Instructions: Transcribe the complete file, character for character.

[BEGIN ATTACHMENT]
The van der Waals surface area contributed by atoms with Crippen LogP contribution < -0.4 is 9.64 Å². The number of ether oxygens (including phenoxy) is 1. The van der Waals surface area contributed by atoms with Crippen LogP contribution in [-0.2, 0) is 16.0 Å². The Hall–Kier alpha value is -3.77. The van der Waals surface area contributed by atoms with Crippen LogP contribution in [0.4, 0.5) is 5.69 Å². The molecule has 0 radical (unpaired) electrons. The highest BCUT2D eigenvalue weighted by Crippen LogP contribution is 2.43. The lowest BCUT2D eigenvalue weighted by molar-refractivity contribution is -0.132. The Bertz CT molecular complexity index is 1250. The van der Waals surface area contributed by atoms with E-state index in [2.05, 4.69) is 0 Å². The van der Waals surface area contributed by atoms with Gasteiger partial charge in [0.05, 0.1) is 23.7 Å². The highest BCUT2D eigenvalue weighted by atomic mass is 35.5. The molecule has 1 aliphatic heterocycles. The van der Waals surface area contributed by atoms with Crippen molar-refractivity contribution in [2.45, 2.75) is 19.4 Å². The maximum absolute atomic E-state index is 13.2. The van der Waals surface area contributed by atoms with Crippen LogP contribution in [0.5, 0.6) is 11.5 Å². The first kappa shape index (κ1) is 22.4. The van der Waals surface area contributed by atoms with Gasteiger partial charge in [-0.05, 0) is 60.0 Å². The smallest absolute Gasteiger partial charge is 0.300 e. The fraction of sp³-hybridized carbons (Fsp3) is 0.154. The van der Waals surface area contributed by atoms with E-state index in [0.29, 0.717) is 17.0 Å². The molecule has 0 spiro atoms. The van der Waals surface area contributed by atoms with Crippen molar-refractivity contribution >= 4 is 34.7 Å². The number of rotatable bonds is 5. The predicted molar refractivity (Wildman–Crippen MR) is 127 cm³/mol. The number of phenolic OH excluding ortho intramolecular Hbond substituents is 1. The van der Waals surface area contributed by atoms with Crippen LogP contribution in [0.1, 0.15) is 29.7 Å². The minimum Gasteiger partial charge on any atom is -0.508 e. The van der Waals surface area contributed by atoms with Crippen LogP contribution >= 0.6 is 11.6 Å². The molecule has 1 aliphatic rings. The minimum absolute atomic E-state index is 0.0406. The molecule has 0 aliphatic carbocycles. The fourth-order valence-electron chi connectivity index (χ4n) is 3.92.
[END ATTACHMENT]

The van der Waals surface area contributed by atoms with Crippen LogP contribution < -0.4 is 9.64 Å². The number of ether oxygens (including phenoxy) is 1. The van der Waals surface area contributed by atoms with Crippen LogP contribution in [-0.2, 0) is 16.0 Å². The Hall–Kier alpha value is -3.77. The van der Waals surface area contributed by atoms with Crippen LogP contribution in [0.4, 0.5) is 5.69 Å². The molecule has 0 radical (unpaired) electrons. The highest BCUT2D eigenvalue weighted by Crippen LogP contribution is 2.43. The lowest BCUT2D eigenvalue weighted by molar-refractivity contribution is -0.132. The Bertz CT molecular complexity index is 1250. The van der Waals surface area contributed by atoms with E-state index in [2.05, 4.69) is 0 Å². The van der Waals surface area contributed by atoms with Gasteiger partial charge in [0.05, 0.1) is 23.7 Å². The highest BCUT2D eigenvalue weighted by atomic mass is 35.5. The molecule has 1 aliphatic heterocycles. The van der Waals surface area contributed by atoms with Crippen molar-refractivity contribution in [2.45, 2.75) is 19.4 Å². The maximum absolute atomic E-state index is 13.2. The van der Waals surface area contributed by atoms with Crippen LogP contribution in [0.5, 0.6) is 11.5 Å². The first kappa shape index (κ1) is 22.4. The van der Waals surface area contributed by atoms with Gasteiger partial charge in [-0.05, 0) is 60.0 Å². The smallest absolute Gasteiger partial charge is 0.300 e. The fraction of sp³-hybridized carbons (Fsp3) is 0.154. The van der Waals surface area contributed by atoms with E-state index in [0.29, 0.717) is 17.0 Å². The molecule has 0 spiro atoms. The van der Waals surface area contributed by atoms with Crippen molar-refractivity contribution >= 4 is 34.7 Å². The number of rotatable bonds is 5. The predicted molar refractivity (Wildman–Crippen MR) is 127 cm³/mol. The number of phenolic OH excluding ortho intramolecular Hbond substituents is 1. The van der Waals surface area contributed by atoms with Crippen LogP contribution in [0.1, 0.15) is 29.7 Å². The minimum Gasteiger partial charge on any atom is -0.508 e. The van der Waals surface area contributed by atoms with Crippen LogP contribution >= 0.6 is 11.6 Å². The molecule has 1 aliphatic rings. The minimum absolute atomic E-state index is 0.0406. The molecule has 0 aliphatic carbocycles. The fourth-order valence-electron chi connectivity index (χ4n) is 3.92.